Developers are looking forward to January 16th as the date on which Constantinople, ethereum’s upcoming system hard fork, could launch.
The overhaul for the world’s second-biggest blockchain was initially targeted for November, carrying with it a large group of design changes aimed at streamlining the platform’s code in a bid to help boost execution. However, the November launch window was at last because of unforeseen issues with the test release, requiring a more drawn out development period.
While the Jan 16 dates were reached by means of a non-binding verbal agreement, it’s not fixed or final. To be sure, developers on Friday’s bi-weekly call said that Constantinople could be postponed further should additional issues emerge.
“We can just say mid-January, it doesn’t make difference if we decide on a date or not. We can always postpone,” core developer Péter Szilágyi remarked.
Also during the call, developer Lane Rettig shared research in regards to ethereum’s supposed “difficulty bomb.” The difficulty bomb is an algorithm embedded within ethereum’s code that makes squares steadily to mine and was set up to go about as an incentive for urging regular updates to the system.
According to Rettig, the difficulty bomb will be noticeable from January, leading to 30-second block times by April or May of next year.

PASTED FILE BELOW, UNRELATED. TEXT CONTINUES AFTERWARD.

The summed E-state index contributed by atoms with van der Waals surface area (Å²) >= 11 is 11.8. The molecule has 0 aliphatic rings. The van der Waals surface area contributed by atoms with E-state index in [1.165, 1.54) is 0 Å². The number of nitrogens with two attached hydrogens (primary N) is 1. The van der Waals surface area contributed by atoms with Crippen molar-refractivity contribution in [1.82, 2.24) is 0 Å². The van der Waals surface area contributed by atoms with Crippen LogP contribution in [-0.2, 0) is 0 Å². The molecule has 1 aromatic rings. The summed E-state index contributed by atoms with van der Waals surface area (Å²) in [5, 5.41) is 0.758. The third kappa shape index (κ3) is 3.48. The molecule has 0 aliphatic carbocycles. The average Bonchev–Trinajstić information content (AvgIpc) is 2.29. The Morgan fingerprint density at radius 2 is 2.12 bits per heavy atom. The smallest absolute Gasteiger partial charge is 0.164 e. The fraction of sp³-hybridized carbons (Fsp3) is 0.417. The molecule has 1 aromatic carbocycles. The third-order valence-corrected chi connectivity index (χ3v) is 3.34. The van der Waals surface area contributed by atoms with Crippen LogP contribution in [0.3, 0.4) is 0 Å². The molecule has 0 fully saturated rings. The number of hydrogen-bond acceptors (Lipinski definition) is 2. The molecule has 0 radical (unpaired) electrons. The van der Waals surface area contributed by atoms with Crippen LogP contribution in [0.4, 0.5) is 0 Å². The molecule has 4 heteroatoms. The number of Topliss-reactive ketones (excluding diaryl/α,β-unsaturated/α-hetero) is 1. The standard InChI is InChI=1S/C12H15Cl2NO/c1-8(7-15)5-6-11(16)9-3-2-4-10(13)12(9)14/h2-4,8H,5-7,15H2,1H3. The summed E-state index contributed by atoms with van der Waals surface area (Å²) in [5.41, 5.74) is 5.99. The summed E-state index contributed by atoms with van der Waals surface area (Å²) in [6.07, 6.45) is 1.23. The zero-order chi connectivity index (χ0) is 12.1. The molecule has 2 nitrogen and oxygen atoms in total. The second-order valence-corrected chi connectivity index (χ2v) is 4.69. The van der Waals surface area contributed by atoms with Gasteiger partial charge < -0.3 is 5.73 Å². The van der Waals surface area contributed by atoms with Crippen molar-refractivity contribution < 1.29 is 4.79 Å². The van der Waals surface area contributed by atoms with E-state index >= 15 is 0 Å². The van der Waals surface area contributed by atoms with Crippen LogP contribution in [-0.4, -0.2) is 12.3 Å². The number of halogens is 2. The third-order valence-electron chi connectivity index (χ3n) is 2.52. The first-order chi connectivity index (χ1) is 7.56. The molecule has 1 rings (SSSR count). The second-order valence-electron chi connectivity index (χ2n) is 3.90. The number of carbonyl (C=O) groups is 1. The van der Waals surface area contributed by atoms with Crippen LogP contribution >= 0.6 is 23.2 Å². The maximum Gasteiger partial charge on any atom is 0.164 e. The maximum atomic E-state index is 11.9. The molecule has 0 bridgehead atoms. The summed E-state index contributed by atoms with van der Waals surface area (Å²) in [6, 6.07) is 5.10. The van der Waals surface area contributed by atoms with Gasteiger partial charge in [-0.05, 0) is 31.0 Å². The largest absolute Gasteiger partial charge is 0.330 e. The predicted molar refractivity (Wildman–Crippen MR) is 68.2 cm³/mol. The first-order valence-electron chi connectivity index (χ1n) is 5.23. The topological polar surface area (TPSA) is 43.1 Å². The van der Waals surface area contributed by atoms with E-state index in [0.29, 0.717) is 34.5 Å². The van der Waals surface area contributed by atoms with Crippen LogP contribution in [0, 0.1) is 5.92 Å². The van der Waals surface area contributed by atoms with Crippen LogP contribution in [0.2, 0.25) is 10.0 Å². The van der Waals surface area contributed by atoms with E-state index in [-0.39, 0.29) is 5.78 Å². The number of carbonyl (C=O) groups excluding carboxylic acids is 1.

Constantinople postpones the difficulty bomb for a further year and a half, while additionally decreasing the ethereum mining reward from 3 ETH to 2 ETH per block. Moreover, the redesign highlights different improvements to the underlying ethereum code.
Regardless of whether ProgPoW – a change that would institutionalize ethereum mining to universally use hardware only, blocking particular ASIC miners – will be considered for incorporation, Constantinople was not talked about during the call. In any case, developers revealed issues with respect to its usage, expressing that the formal particular of the code is inadequate.
Regarding that matter particularly, Szilágyi asked that Constantinople programming updates that will actualize the hard fork ought to be released before the end of the year.
“All clients should release a stable version with the baked in block number before Christmas,” Szilágyi said.